August 14, 2012


Diane M. Fremgen

Clerk of Court of Appeals







This opinion is subject to further editing.  If published, the official version will appear in the bound volume of the Official Reports. 


A party may file with the Supreme Court a petition to review an adverse decision by the Court of Appeals.  See Wis. Stat. § 808.10 and Rule 809.62. 





Appeal No. 


Cir. Ct. No.  2011CV184









Besse Forest Products, Inc.,






Michael C. Lopez and Labor and Industry Review Commission,







            APPEAL from a judgment of the circuit court for Marinette County:  TIM A. DUKET, Judge.  Reversed and cause remanded. 

            Before Hoover, P.J., Peterson and Mangerson, JJ.

1        PER CURIAM.  Besse Forest Products, Inc., appeals a judgment affirming a Labor and Industry Review Commission decision concluding that Michael Lopez sustained a permanent total disability.  Because Besse failed to name its worker’s compensation insurer as a party in the circuit court proceedings, the court lacked competency to adjudicate the matter.  Accordingly, we reverse the judgment and, on remand, direct the circuit court to dismiss Besse’s complaint. 


2        In February 2007, Lopez, a Besse employee, suffered a back injury while at work.  Lopez sought worker’s compensation benefits and, after a hearing, an administrative law judge found that Lopez was permanently and totally disabled as a result of the injury.  On appeal, the Commission affirmed and adopted the ALJ’s decision.  Besse then filed an action for circuit court review of the Commission’s decision, naming only Lopez and the Commission as defendants.  Although named in the proceedings before LIRC, Besse did not name its worker’s compensation insurer, First Liberty Insurance Corporation, as a party to the circuit court action.  The circuit court affirmed LIRC’s decision and this appeal follows.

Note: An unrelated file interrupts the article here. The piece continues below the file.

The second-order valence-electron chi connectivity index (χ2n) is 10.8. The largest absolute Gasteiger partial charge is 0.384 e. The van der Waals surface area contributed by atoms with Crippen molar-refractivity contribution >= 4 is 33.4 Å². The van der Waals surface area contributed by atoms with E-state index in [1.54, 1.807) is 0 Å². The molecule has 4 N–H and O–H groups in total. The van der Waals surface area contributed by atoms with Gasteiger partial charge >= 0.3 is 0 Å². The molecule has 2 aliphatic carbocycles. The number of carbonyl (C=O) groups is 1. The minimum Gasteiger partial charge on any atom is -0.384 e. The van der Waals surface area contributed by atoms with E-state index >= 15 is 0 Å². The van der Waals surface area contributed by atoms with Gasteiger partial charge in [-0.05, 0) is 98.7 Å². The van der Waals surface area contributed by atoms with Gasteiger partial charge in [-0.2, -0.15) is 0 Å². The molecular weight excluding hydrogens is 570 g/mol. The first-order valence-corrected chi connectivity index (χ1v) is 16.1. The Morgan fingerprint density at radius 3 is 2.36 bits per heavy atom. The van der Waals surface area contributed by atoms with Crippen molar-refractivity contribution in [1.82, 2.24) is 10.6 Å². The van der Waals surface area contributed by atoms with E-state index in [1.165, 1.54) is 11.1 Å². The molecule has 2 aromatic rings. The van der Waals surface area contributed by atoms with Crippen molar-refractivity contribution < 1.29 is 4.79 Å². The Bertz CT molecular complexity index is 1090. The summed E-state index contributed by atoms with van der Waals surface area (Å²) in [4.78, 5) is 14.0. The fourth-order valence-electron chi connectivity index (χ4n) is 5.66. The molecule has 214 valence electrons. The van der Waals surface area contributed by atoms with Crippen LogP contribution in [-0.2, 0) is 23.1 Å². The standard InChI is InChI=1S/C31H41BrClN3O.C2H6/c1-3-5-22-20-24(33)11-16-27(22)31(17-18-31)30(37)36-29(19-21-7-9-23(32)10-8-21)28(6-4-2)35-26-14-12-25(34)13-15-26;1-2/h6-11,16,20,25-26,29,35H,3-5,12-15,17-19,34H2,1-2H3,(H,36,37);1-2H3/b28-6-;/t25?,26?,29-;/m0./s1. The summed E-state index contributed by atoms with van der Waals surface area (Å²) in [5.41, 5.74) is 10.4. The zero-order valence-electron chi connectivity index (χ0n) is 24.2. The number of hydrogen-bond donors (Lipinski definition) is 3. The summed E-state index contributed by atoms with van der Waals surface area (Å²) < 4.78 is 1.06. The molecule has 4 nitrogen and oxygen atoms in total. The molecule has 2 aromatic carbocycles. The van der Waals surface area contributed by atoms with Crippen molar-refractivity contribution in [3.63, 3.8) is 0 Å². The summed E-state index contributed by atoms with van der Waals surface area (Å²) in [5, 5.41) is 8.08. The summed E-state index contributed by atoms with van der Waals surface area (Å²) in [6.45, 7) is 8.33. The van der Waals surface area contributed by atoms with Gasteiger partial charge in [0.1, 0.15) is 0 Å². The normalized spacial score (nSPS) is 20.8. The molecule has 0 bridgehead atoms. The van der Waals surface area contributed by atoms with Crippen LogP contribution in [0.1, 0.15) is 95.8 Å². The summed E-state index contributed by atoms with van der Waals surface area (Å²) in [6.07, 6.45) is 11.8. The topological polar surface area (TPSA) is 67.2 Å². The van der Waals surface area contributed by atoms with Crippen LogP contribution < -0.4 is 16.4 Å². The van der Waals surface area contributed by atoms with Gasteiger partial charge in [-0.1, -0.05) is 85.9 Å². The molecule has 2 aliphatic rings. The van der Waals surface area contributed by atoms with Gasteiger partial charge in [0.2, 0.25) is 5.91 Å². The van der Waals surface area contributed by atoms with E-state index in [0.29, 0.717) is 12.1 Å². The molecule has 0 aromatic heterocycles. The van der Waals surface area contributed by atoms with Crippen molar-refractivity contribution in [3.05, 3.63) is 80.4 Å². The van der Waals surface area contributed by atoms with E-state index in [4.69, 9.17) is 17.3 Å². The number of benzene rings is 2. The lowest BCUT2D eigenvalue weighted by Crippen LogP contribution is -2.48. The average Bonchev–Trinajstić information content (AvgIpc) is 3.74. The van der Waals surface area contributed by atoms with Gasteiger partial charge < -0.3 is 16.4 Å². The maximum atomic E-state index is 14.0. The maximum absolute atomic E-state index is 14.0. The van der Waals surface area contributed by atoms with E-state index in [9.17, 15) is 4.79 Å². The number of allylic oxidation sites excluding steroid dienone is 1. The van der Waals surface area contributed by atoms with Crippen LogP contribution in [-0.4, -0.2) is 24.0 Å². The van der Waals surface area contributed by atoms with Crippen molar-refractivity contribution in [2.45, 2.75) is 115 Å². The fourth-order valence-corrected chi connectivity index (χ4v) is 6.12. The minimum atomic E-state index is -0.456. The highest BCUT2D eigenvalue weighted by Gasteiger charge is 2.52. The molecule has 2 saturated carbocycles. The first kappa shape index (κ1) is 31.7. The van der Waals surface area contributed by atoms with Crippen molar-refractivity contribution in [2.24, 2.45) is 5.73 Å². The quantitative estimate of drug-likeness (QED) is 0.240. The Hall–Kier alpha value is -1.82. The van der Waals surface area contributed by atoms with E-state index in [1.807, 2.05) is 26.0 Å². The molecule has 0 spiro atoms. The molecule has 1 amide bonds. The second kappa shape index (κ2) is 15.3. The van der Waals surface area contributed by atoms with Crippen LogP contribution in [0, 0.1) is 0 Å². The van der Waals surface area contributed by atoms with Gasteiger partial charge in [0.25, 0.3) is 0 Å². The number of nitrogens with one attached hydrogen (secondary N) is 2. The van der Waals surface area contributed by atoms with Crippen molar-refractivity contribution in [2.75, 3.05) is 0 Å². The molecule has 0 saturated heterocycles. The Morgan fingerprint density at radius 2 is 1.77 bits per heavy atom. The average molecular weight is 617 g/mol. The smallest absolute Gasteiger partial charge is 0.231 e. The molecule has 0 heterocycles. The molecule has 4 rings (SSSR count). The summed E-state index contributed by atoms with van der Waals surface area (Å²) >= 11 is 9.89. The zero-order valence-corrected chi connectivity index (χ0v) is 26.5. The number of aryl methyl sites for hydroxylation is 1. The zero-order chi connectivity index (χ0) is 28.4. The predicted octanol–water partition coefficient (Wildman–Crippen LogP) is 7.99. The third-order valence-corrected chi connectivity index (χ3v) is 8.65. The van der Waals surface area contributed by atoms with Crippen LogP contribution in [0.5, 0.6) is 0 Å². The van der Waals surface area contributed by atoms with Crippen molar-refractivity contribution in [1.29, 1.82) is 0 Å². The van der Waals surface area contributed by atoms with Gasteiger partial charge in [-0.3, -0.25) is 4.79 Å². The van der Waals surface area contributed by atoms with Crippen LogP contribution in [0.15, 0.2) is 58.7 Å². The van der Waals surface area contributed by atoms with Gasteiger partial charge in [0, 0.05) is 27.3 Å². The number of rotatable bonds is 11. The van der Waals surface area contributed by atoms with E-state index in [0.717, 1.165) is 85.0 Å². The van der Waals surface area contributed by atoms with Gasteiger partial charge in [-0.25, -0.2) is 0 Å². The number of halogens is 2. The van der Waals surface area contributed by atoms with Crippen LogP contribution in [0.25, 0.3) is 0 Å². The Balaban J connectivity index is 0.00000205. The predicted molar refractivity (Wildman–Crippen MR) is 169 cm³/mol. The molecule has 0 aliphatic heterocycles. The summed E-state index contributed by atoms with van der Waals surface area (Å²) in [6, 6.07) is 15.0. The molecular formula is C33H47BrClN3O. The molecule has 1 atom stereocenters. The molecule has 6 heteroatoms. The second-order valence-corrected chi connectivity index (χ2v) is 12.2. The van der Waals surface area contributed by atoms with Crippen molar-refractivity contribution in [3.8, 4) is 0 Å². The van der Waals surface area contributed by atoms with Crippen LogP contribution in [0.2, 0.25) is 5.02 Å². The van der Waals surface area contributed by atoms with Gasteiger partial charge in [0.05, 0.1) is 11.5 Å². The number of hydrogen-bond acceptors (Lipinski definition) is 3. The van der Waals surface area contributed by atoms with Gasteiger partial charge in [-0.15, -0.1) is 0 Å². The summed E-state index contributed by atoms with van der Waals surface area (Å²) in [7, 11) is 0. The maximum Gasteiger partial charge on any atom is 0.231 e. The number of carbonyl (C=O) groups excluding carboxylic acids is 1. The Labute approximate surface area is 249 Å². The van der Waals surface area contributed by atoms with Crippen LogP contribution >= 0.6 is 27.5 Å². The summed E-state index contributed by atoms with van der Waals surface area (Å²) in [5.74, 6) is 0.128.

3        The Commission argues the circuit court lacked competency to proceed because Besse failed to name its worker’s compensation insurer as a party to the matter.  We agree.  Wisconsin Stat. § 102.23(1)(a)[1] requires that a party seeking judicial review of a worker’s compensation decision must join the adverse party.  “This requirement travels to the circuit court’s competency to proceed because it addresses a threshold requirement which must be satisfied before the circuit court may act.”  Xcel Energy Servs., Inc. v. LIRC, 2012 WI App 19, ¶8, 339 Wis. 2d 413, 810 N.W.2d 865 (citing Brandt v. LIRC, 160 Wis. 2d 353, 367, 466 N.W.2d 673 (Ct. App. 1991) (internal quotations omitted)).     

4        “An adverse party for worker’s compensation actions in circuit court includes any party bound by the Commission’s order or award granting or denying compensation to the claimant,” and an employer’s worker’s compensation insurer is “unquestionably an adverse party.”  Xcel Energy, 339 Wis. 2d 413, ¶¶11-12.  Besse’s failure to name First Liberty deprived the circuit court of its competency, and a judgment rendered by a court lacking competency is invalid.  Village of Trempealeau v. Mikrut, 2004 WI 79, ¶14, 273 Wis. 2d 76, 681 N.W.2d 190.    We must therefore reverse the judgment and remand the matter to the circuit court with directions to dismiss Besse’s complaint.  Because the circuit court lacked competency to adjudicate the action, we need not reach the merits of Besse’s appeal.[2] 

5        In its reply brief, Besse contends we should refuse to consider the Commission’s competency argument because it was raised for the first time on appeal.  Generally, we do not consider arguments not raised in the circuit court.  See Gibson v. Overnite Transp. Co., 2003 WI App 210, ¶9, 267 Wis. 2d 429, 671 N.W.2d 388.  Forfeiture, however, is a rule of judicial administration, and whether we apply the rule is a matter addressed to our discretion.  See Ford Motor Co. v. Lyons, 137 Wis. 2d 397, 417, 405 N.W.2d 354 (Ct. App. 1987).  Given the important interests underlying Wis. Stat. § 102.23(1)(a)’s joinder requirement, see Selaiden v. Columbia Hospital, 2002 WI App 99, ¶8, 253 Wis. 2d 553, 664 N.W.2d 690, we decline to apply the forfeiture rule to this matter.     

            By the Court.—Judgment reversed and cause remanded with directions.

            This opinion will not be published.  See Wis. Stat. Rule 809.23(1)(b)5. 







[1]  All references to the Wisconsin Statutes are to the 2009-10 version unless otherwise noted.

[2]  Had we reached the merits, we would have affirmed based on the arguments set forth in Lopez’s and the Commission’s briefs.